The operation was performed under general anesthesia and in the lithotomy position. Under the guidance of a fluoroscope (Ziehm 8000, Ziehm Imaging GmbH, Nuremberg, Germany), a 0.038-inch hydrophilic material coated flexible tip guidewire (BARD, Limerick, Ireland) was inserted. It carefully passed the urethra, bladder, and the deformed ureter to reach the urine-collecting part of the kidney. After some careful and repeated attempts, our experienced urologist managed to navigate the flexible guidewire through the distorted and deformed parts of the ureter (Figure 1B). A ureteral access sheath (UAS, 9.5 Fr, Cook Medical, Bloomington, IN, USA) was inserted via the guidewire with fluoroscopic guidance. The laser probe was placed through a flexible renoscope (Storz Flex-X2, Tuttlingen, Germany), and the lithotripsy was performed with a laser (SphinX 30 W, holmium-YAG laser, LISA Laser Products-OHG, Germany), with a pulse energy of 0.6–1.2 J, at a frequency of 10–20 Hz, a pulse peak power of 15 kW, and 200 µm of laser fiber. When image clarity was disrupted, a pumped irrigation set (irrigation Y set) intermittently provided pressurized fluid. A 26-cm 4.7 Fr double-j (DJ) catheter was inserted. A single mucosal tear (approximately 1 mm) of the lower renal calyx, likely caused by the laser, was observed and noted as a minor intraoperative complication. The kidney, ureter, and bladder (KUB) x-ray showed that the staghorn calculus was gradually removed by the 3 sessions of RIRS (Figure 2). The 1st operation lasted for 101 minutes. A postoperative kidney, ureter, and bladder (KUB) x-ray showed that the DJ catheter was in place (Figure 2B). All 3 sessions of RIRS were performed with an interval of approximately 20 days. The other 2 operation sessions lasted for 130 minutes and 114 minutes, respectively. The staghorn calculus was removed clearly after the 3rd operation (Figure 2D). The physical examination and the vital signs of the patient were stable both during and after the surgeries. The level of hemoglobin remained stable throughout all 3 sessions, which was 166 g/L before the first session, 162 g/L after the first session, 166 g/L after the second session, and 154 g/L after the third session. The renal function was also consistently stable, with the creatinine level at 77.6 µmol/L before the first session, 79.8 µmol/L after the first session, 79.9 µmol/L after the second session, and 79.2 µmol/L after the third session. We segmented the staghorn calculus in 2 serial abdominal CT images (Figure 3). The CT scan in coronal axis showed that the residual renal stone were much smaller than before the second session (Figure 3A). The double-j stent and the catheter were in position (Figure 3B). The volume of the stone was 6.0 cm3 in the CT scan before the first session (Figure 1D), and 0.5 cm3 in the CT scan after the second session (Figure 3C). The amplification of the 3D segmentation of the residual stone and double-j stent were displayed in the segmented axial, coronal, and sagittal axis (Figure 3D-3I). The postoperative X-ray of kidney, ureter, and bladder (KUB) of the last session of RIRS found no residual stone (Figure 2D).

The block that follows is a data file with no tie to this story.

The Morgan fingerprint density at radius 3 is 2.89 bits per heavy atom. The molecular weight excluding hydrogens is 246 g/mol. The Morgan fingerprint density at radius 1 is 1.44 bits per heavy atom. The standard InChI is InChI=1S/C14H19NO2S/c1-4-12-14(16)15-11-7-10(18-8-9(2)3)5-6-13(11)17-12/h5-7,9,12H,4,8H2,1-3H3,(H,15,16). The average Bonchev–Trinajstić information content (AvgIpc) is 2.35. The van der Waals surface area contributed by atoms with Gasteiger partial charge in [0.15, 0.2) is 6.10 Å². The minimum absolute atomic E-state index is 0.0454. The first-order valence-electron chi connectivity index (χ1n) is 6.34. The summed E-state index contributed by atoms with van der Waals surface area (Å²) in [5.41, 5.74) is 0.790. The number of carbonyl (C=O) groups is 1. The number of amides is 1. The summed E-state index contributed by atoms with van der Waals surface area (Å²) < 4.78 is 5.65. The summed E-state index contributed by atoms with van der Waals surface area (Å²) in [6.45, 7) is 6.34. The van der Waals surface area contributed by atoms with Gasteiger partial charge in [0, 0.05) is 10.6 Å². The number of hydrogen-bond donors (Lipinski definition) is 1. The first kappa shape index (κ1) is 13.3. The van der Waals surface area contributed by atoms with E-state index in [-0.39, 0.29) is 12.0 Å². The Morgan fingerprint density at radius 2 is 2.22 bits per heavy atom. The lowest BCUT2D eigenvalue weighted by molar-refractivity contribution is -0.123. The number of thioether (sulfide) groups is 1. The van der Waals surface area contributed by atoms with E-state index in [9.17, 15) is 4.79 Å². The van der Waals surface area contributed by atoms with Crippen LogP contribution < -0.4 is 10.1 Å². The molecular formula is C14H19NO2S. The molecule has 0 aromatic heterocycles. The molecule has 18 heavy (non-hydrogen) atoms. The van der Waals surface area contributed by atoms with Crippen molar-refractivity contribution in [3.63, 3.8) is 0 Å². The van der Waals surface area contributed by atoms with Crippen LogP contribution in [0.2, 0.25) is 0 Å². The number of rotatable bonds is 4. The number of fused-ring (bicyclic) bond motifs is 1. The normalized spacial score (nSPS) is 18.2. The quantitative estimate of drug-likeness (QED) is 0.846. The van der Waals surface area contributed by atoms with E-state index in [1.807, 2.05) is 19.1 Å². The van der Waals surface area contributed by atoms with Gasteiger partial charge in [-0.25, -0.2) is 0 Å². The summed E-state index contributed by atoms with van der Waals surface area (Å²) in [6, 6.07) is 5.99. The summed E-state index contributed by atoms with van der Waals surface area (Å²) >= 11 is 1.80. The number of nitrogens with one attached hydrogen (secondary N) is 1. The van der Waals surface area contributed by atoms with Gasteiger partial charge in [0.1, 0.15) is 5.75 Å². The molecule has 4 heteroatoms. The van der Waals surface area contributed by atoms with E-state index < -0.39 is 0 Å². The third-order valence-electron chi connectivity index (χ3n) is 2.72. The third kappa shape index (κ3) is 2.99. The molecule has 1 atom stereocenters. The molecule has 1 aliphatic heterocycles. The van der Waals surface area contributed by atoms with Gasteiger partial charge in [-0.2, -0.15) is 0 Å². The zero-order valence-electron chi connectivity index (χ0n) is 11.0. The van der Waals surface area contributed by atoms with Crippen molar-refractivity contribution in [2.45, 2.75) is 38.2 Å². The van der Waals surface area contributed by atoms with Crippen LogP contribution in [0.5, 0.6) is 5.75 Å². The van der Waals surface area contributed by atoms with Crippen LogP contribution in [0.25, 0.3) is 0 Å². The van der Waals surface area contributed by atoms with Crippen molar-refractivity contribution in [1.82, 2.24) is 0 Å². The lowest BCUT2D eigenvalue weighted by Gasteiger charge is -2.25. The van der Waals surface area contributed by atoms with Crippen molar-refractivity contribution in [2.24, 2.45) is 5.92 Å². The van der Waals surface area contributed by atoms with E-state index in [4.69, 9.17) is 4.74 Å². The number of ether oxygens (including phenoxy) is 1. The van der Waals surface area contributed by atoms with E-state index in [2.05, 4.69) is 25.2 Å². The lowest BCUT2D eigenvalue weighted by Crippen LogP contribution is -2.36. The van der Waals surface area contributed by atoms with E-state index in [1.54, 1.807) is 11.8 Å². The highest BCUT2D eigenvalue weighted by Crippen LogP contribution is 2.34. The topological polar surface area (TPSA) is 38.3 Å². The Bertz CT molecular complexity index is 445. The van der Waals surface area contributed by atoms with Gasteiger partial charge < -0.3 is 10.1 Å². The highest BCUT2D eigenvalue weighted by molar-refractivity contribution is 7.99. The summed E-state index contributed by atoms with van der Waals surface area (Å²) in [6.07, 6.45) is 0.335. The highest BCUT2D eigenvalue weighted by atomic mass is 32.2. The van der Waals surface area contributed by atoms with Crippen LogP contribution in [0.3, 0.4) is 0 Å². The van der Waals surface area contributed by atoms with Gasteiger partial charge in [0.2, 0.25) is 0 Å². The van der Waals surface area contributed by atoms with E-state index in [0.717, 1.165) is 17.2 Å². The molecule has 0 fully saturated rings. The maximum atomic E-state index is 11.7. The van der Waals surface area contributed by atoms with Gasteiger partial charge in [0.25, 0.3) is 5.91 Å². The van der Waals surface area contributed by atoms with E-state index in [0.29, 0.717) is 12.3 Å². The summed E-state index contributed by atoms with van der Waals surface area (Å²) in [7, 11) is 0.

All procedures performed in studies involving human participants were in accordance with the ethical standards of the institutional and/or national research committee(s) and with the Helsinki Declaration (as revised in 2013). Written informed consent was obtained from the patient.
The treatment of solitary renal stones is still challenging. The choice of procedure should be balanced with the stone-free rates and complications, along with the need for further ancillary procedures (14). PCNL is recommended as the first-line treatment for staghorn calculi (3). Although this procedure has a higher clearance rate of stones than does RIRS (15), its higher level of invasiveness may result in serious complications, especially damage to the kidneys (16). Percutaneous access to PCNL is the main cause of damage to the renal parenchyma, the renal collecting system, and the adjacent structures, which may be critical or even lethal in patients with a solitary kidney (17). Furthermore, the PCNL procedure may induce bleeding requiring blood transfusion, septicemia, colon injury, fever, or urinary infection(18). Bleeding requiring transfusion is one of the most common complications, with an incidence rate of up to 45%.
RIRS is recommended for the treatment of kidney stones smaller than 2.0 cm. However, with the technical improvements in flexible ureteroscopy, multisessional RIRS with holmium laser lithotripsy has become an effective and safe choice for larger renal stones (19), with a stone-clearing rate comparable with that of PCNL (20). Breda et al. reported an overall stone-free rate of 92.2% after 2 sessions of RIRS for renal calculi larger than 2.0 cm (21). Riley et al. reported an overall stone-free rate of 90.9% after an average of 1.82 sessions of RIRS for a mean stone size of 3.0 cm (20). The predominant complications of RIRS reported are minor for the management of large renal stones, and mainly include postsurgical fever and pain (8). In recent years, PCNL combined with RIRS has been reported to treat staghorn calculi in cases with a solitary kidney (22) and has demonstrated reasonable safety and efficacy. Scotland et al. reported using RIRS alone to treat large renal stones, including staghorn calculi, which achieved a 3-session stone-free rate of 94% (6). Nevertheless, RIRS has several disadvantages, including the high retreatment rate and higher cost due to the replacement and repair of flexible ureteroscopy (8). Notably, the prerequisite for removing kidney stones using RIRS is the successful navigation through the urethra and urinary tract to reach the renal pelvis.